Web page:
The inquiry into the Pike River mine disaster has heard a dramatic account of the day last November when a series of explosions began that led to the deaths of 29 men.
The second phase of a Royal Commission is being held in Greymouth into the deaths of the men at the West Coast coal mine.
The inquiry heard a recording of a 111 call made by Daniel Duggan, the control room officer at the mine at the time.
In the recording, Mr Duggan can be heard saying he suspects a major incident, possibly an explosion.
He said the mine might need as much emergency care as possible - ambulances and possibly a helicpoter.
Mr Duggan said there were up to 30 people underground, an hour had gone by and no one was accounted for at that stage.
Mine ventilation shaft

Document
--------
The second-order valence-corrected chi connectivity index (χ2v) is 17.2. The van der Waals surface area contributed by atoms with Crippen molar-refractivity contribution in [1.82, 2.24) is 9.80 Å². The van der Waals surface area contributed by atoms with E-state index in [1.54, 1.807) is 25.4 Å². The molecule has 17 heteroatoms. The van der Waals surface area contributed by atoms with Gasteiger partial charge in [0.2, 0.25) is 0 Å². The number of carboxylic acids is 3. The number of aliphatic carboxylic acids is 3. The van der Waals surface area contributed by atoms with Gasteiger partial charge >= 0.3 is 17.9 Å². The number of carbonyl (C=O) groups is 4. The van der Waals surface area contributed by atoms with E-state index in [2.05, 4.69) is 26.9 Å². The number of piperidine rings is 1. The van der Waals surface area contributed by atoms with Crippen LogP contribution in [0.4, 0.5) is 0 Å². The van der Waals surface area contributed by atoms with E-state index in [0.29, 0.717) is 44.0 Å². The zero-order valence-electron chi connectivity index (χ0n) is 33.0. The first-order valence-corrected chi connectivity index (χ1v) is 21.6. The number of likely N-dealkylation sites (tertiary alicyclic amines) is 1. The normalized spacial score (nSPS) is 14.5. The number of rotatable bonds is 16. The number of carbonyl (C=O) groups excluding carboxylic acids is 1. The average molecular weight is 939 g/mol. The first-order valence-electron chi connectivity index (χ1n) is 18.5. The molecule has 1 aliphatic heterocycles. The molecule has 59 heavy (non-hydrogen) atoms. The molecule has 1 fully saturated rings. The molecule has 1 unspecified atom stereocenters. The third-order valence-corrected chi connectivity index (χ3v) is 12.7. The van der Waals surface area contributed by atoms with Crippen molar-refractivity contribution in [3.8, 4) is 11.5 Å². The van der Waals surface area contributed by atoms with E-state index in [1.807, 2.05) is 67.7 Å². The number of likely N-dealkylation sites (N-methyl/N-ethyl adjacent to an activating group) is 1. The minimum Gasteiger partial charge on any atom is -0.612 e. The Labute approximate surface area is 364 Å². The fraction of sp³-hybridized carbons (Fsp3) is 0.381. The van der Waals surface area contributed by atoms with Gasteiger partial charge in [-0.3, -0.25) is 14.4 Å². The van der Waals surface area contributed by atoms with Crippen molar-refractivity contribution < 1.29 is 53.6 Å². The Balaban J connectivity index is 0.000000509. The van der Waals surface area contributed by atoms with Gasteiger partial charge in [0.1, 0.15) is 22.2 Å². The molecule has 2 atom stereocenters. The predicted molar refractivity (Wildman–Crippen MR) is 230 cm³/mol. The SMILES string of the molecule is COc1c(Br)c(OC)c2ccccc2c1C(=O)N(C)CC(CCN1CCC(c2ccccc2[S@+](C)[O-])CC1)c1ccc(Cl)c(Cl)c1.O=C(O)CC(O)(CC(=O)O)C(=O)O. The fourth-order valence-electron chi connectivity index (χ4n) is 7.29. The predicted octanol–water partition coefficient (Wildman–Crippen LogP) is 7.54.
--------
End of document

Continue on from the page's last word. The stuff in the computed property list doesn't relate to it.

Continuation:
Earlier on Monday, the inquiry heard more evidence that there was no dependable way out of the mine if the main shaft was blocked by an accident.
Former safety training coordinator Adrian Couchman said he tested a ventilation shaft to see whether it could be used as an alternative exit in the event of a disaster, and found that it could not.
The evidence is similar to that given last week by former safety manager Neville Rockhouse, who told the inquiry that he did not see a 100-metre ladder up an air shaft as a satisfactory exit.
Mr Couchman also said on Monday that safety audits which were supposed to be done once a fortnight were in fact done once a month.
He said there were cases of telephones that did not work and fire hoses left unrolled and tangled on the mine floor, in contravention of the rules.